Author Guest Post: “Their Story, Our Legacy” by Emily Francis, Author of If You Only Knew: Letters from an Immigrant Teacher
This post was first featured on Unleashing Readers website on September 25th, 2022 - HERE
During the first days back this year, our school received a special guest speaker, former educator and coach, who left a remarkable legacy. Coach Smith was fired up, sharing the wonderful stories that highlighted the amazing history of our school which he collected from 1893 to the day he retired.
I began to think about how his passionate stories impacted every staff member listening. The power of a story hit me to my core, and I began wondering about our students’ stories: What stories are students telling about our school? About us as teachers? Just like Coach Smith can share his powerful and impactful stories about a building, so our students are out and about telling stories about us.
Of course, I connected it to my personal experience as a former student new to the USA. As a fifteen-year-old scared immigrant, I entered high school with so much passion and persistence but left with shattered dreams. My story about my experience as a student in the USA is not a good one. It’s a story of pity and sadness and pain. I can close my eyes and feel exactly how I felt in my high school classes. These were uneasy feelings I don’t want my students to feel.
I cannot remember a teacher who would have incorporated practices to support my culture, identity, and strength. My high school years made me question my own identity. Just the fact that it was never acknowledged made me question my own existence.
Thinking about my personal stories from my former high school and listening to Coach Smith led me to think about my legacy. George Couros said, “Your legacy is not what you do. It’s what your students do because of you.” I dare to add… It’s what your students SAY because of you.
Feeling like we have been robbed of our identity may cause dysfunction in society. I know. I lived it. I now strive every year to make sure equitable practices are in place to better serve our students.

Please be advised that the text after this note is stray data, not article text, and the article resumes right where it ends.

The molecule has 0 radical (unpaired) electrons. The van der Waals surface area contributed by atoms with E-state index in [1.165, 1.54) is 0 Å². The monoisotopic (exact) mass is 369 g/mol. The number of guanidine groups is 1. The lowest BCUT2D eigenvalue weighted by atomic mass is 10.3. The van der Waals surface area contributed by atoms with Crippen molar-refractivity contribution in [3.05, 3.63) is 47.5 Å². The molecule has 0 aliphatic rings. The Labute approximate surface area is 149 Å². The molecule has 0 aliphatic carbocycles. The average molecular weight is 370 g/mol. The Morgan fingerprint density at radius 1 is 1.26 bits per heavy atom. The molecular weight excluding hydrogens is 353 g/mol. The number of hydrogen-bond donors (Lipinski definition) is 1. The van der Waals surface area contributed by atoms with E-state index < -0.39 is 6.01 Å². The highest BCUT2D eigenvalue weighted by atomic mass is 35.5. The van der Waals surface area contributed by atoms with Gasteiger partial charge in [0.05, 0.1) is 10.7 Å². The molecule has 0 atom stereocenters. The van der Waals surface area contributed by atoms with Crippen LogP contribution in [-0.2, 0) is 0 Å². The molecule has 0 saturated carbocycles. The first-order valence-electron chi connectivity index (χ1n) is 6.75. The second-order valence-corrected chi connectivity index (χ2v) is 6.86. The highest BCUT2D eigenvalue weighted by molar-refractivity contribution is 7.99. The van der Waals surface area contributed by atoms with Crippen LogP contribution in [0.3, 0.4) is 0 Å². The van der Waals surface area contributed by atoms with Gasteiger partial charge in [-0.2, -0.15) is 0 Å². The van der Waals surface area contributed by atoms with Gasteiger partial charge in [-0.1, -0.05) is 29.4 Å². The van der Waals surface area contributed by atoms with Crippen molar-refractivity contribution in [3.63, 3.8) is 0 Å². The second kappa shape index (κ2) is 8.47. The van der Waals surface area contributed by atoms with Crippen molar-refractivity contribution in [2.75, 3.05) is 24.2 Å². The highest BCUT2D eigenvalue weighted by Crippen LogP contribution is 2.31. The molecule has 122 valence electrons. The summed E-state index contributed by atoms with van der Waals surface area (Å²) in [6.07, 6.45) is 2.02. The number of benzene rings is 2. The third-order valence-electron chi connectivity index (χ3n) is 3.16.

I had the honor and the privilege to attend and present at the 2022 Immigrants Student Success Virtual Conference.
If you can, check out the many different recorded sessions that can help you provided support to your immigrant students.
The conference covered:
My Session: Identity Affirmation Through Literature, Language and Storytelling
Let me know if you watch my sessions! I'd love to hear your takeaways!
Thank you for reading!
In May, I was thrilled to share with you the amazing cover of my book If You Only Knew: Letters from an Immigrant Teacher, soon to be published by Seidlitz Education Publishing.
During the month of June, advanced readers' copies (ARCs) were sent out to selected readers. I don't have the words to describe the feeling when I opened the package and saw my book for the first time. It was an excitement that words cannot explain. Holding the book in my hand brought tears to my eyes. I can't wait for the world to read it.
Some readers received a hard copy of the ARC, others received an e-book. Some readers I selected just because I've followed their work and knew they would enjoy the book and provide great feedback. Other readers were selected by the publishing company or the our marketing company.
I'd have to say that PR by Books is doing an amazing job helping me promote the book and making sure the world know about this great book. Just look at this great Author's Page and the NetGalley page where you can read some reviews.
I am honored and humbled to read these great reviews. All these authors are highly respected and are authors I personally admire and have learned from. I appreciate them taking time to read and review my book.
NetGalley and Goodreads Reviews
If you are a NetGalley member, you can request an e-book the book and provide your review. If you're on Goodreads, please, add this book to your "to-read" list! Click here to read more.
It feels my heart with so much joy to see my friends and network tweeps reading my book and providing such heartfelt reviews and comments. I was thrilled to see THE Valentina Gonzalez ,author, speaker, and professional development facilitator, make time to read my book. Thank you to all my friends and family for your support.
As always, thank you for reading and staying connected. Be sure co add your name to this book launch form so you are informed when you can order the book!!
My Name Is Jorge
I have to be transparent and share that poetry is not one of my favorite genres to read or to choose as a mentor text to teach my students. Of course, once in a while, I come across some amazing poems that shake me to my core - like "My Name is Jorge: on Both Sides of the River" by Jane Medina
I LOVE using this book towards the end of April to celebrate Poetry month but also to begin introducing our last unit of the school year - Moving Stories. I cannot remember how I came across this book, but what I do remember is turning every page and finding myself reflected in every word. I'd say that this is one of the first books I came across in my first year of teaching and it impacted so much in the material and resources I began using to teach my multilingual students.
What fascinates me about Jorge's story is that each poem is a window for the reader to learn about an event and experience in Jorge's life. Each poem is at a kid-friendly level that children can understand and learn from Jorge and his family.
Unfortunately, I only own two copies of this book so I had to get creative to have students read the book.